Independent Practice Decline Due in Part to EHRs, Study Claims

Kerry Dooley Young

February 28, 2018

The Trump administration twice last week demonstrated its interest in simplifying the administrative burden of electronic health records (EHRs) for physicians. Separately, a major new study suggests these high-tech medical reporting systems have so far failed to reduce the cost of billing.

As part of its 2018 economic report, released February 21, the White House drew a direct connection between physicians' struggles to purchase and operate EHR systems and the increase in consolidation among hospitals. Reduced competition among hospitals is widely seen as a driver of healthcare costs. On February 22, top federal health information technology officials hosted a listening session in which they heard directly from physicians about their struggles with EHRs.

Centers for Medicare & Medicaid Services (CMS) officials have been grappling for years to strike the right balance with EHR rules. They want to use them as tools to improve medical care, yet avoid unnecessary intrusions into the time physicians spend with their patients. In 2016, then-acting CMS chief Andy Slavitt acknowledged that the federal "meaningful use" EHR initiative had fallen short, saying that his agency must work to get "the hearts and minds of physicians back" in support of health information technology (IT).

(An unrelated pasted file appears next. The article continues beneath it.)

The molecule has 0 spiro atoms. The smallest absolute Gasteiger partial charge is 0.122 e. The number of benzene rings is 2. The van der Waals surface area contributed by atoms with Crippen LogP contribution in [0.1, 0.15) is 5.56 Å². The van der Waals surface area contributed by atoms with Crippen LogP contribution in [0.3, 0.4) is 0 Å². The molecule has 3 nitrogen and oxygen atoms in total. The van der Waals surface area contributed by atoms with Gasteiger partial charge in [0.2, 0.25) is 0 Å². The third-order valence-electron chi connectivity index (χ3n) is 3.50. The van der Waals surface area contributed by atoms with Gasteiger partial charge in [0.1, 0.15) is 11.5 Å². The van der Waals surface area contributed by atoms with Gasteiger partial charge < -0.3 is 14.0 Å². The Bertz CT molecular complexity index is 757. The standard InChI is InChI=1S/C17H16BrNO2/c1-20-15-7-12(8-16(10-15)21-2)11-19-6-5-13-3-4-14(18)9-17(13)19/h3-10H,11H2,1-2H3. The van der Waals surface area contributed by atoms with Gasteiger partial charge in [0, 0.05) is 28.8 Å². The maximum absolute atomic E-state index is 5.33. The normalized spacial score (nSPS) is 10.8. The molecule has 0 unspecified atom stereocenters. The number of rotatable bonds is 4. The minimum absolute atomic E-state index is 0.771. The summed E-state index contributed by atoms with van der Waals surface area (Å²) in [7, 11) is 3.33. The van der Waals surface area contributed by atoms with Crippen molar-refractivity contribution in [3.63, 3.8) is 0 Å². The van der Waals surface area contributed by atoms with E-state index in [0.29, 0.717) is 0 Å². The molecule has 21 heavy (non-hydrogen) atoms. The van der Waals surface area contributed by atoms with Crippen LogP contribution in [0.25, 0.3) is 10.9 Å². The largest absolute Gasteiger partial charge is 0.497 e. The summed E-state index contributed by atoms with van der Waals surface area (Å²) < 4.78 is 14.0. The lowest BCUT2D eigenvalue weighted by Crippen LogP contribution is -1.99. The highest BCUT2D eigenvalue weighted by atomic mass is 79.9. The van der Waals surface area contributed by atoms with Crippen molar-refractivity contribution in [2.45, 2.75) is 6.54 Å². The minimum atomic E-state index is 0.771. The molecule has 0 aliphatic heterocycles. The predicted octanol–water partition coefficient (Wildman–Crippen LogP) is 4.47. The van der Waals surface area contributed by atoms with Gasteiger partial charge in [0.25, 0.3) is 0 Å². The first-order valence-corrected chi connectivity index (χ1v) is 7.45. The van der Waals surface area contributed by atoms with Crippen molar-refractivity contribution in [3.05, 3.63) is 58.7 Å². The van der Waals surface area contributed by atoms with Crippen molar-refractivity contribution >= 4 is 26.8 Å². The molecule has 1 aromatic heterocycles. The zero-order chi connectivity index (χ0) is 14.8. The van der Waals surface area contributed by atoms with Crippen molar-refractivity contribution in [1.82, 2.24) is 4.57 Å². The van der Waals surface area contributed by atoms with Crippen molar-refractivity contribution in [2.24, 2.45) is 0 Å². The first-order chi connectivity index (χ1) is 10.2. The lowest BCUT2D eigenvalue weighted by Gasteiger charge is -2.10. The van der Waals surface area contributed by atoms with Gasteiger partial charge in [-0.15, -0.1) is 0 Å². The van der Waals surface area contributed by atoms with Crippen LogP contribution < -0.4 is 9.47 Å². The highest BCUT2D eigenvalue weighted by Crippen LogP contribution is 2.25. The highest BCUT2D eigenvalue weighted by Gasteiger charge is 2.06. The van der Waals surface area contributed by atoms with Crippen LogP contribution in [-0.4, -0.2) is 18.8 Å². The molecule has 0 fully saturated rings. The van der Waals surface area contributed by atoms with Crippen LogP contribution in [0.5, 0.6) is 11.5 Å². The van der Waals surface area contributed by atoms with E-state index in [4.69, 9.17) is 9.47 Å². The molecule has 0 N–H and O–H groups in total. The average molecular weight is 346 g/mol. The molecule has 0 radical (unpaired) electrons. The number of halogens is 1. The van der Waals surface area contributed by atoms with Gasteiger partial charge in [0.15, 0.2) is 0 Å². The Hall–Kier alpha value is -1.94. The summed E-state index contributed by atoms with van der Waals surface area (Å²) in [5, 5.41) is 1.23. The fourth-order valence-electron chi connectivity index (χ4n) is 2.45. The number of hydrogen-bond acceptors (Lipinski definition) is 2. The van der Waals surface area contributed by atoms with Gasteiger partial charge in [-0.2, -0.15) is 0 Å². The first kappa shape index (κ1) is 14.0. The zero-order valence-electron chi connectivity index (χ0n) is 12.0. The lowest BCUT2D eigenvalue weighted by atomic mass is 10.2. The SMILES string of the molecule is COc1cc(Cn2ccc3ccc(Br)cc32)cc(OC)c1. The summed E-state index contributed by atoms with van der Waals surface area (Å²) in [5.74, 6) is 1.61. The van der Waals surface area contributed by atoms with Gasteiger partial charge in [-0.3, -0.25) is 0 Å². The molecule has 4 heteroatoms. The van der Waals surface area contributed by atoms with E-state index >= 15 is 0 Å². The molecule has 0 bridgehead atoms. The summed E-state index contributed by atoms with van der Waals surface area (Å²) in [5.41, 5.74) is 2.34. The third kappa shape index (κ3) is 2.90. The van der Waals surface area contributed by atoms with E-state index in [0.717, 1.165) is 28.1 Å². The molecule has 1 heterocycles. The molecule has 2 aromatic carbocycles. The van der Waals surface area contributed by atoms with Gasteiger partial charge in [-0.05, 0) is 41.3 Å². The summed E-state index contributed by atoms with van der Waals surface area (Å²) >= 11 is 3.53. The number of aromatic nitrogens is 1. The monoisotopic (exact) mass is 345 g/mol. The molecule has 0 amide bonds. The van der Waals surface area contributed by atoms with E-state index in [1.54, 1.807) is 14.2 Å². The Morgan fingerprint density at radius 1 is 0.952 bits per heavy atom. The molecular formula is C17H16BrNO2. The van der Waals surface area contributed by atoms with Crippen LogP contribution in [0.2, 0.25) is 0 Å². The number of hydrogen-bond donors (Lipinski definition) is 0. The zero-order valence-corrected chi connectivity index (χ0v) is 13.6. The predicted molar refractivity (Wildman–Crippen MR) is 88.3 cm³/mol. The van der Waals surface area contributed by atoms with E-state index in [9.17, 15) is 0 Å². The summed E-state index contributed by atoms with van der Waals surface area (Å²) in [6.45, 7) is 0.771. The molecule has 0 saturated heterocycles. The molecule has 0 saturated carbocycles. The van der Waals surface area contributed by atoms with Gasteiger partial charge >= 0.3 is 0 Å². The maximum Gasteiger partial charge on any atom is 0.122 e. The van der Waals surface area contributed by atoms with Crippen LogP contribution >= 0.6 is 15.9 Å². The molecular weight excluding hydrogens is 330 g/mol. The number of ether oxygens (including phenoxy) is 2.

"There was a realization in the Obama administration of those challenges, but I think there were other priorities that they were working on as well," Steven Waldren, MD, director of the American Academy of Family Physicians' (AAFP's) Alliance for eHealth Innovation, told Medscape Medical News in an interview. "It seems now that administrative simplification is one of the top priorities" for the Trump White House, he said.

Current CMS Administrator Seema Verma is now pushing for what she calls "meaningful measures" initiatives. In a tweet this month, she said these measures should focus on tracking what happens to patients after they receive medical care rather than on process steps. In the past, physicians often complained about the CMS' emphasis on whether they established an email connection with patients, with many arguing that many senior citizens were not tech savvy enough to want this.